What at first appears to be a charming piece of needlework actually reflects one of the darker sides of British history. This panel is made from linen embroidered in coloured silk and wool threads with cross, flame, satin and tent stitches – all relatively simple techniques suggesting that it was made by an amateur as a leisurely pastime. Against a fantastical background of flowering plants, fruit trees and exotic birds stands a well-dressed fair-skinned lady wearing the fashions of the early 1700s. The trailing skirt of her red mantua or dress is draped up and pinned behind her to form a long train that is carried by her page – an enslaved African boy in a smart yellow uniform with red hat and stockings.
Whilst the vast majority of peoples trafficked by slave traders ended up working on plantations in America, the Caribbean and Africa, a small proportion of young African and Asian boys and girls were brought back to Britain by slave traders, merchants and high-ranking naval officers specifically to become domestic servants. Samuel Pepys’ diary entry for 30 May 1662 records his visit to Sir Edward Mountagu, 1st Earl of Sandwich’s flagship, the Royall James, where he ‘saw a little Turke and a negro, which are entended for pages to the two young ladies. Many birds and other pretty noveltys there was.’ These young slaves were not hidden below stairs, but openly waited in attendance on their owners acting as pages, maids and grooms – adding a dash of exoticism alongside the imported birds. They appear in the fore- or back-ground of many middle- and upper-class portraits acting as foils or status symbols. One page offers a basket of birds in Circle of Gilbert Jackson, Portrait of a Lady (said to be Florence Smyth) with Her Black Page, about 1640 (The Red Lodge Museum, Bristol) – the Smyths were a wealthy merchant family from Bristol – while two hold the blue velvet robes of estate in Peter Angelis, Queen Anne and the Knights of the Garter, about 1715 (National Portrait Gallery, London). In both examples the boys are immaculately dressed in white linen and silk doublets. Interestingly, like the page in the embroidery, none of them wear the silver collars depicted in so many other paintings as a clear visual statement that the boys are slaves rather than salaried servants.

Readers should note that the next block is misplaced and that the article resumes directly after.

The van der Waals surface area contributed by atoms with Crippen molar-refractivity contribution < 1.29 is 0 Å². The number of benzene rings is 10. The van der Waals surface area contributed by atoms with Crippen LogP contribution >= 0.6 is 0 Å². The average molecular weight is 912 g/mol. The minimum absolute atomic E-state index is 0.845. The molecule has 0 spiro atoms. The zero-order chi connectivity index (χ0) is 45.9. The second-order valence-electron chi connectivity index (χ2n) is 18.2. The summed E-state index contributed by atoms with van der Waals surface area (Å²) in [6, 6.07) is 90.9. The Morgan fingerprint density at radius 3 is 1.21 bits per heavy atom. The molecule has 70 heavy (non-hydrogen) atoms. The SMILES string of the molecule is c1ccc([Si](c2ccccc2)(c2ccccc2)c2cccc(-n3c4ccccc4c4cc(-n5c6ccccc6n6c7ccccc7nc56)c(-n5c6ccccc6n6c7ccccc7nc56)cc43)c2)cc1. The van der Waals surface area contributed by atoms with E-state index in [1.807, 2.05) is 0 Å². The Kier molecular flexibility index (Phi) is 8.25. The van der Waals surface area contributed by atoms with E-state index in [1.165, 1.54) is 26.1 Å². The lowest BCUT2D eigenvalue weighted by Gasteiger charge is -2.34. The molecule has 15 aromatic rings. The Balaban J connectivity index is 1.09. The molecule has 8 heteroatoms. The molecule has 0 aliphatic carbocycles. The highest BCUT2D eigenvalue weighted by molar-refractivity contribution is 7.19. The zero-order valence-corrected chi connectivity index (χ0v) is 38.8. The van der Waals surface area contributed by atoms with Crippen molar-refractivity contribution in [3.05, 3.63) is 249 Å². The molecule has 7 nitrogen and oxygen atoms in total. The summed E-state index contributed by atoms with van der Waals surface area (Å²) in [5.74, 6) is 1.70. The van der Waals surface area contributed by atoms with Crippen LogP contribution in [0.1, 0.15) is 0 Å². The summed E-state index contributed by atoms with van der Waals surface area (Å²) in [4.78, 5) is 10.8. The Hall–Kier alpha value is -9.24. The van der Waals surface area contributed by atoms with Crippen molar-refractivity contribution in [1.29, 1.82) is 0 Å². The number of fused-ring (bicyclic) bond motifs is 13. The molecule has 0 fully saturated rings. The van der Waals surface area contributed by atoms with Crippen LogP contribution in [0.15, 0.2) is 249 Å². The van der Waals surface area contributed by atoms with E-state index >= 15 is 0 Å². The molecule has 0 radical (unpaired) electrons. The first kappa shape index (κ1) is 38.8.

As if the elaborate liveries these enslaved children wore was not a sufficiently conspicuous display of a family’s wealth, one of their many tasks was to serve the products of the slave economy – tea, coffee and sugary dainties. Another was to carry the trailing luxurious silk gowns as seen in this panel. Young black enslaved pages appear as train-bearers not only in contemporary portraits of queens and duchesses, but also in an early fashion print showing Nicholas Bonnart, Recueil des modes de la cour de France ‘Dame de la Cour’, about 1678–93 (The Los Angeles County Museum of Art). It is as if a black page was merely the latest accessory a fashionable lady should have.
Research Manager (Art)
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[Links to contextual images]
Circle of Gilbert Jackson, Portrait of a Lady (said to be Florence Smyth) with Her Black Page, about 1640 (The Red Lodge Museum, Bristol)
https://artuk.org/discover/artworks/portrait-of-a-lady-said-to-be-florence-smyth-b-1634-daughter-of-thomas-and-florence-smyth-of-ashton-court-with-her-black-page-188659Peter Angelis, Queen Anne and the Knights of the Garter, circa 1715 (National Portrait Gallery, London)
Nicholas Bonnart, Recueil des modes de la cour de France ‘Dame de la Cour’, about 1678–93 (The Los Angeles County Museum of Art)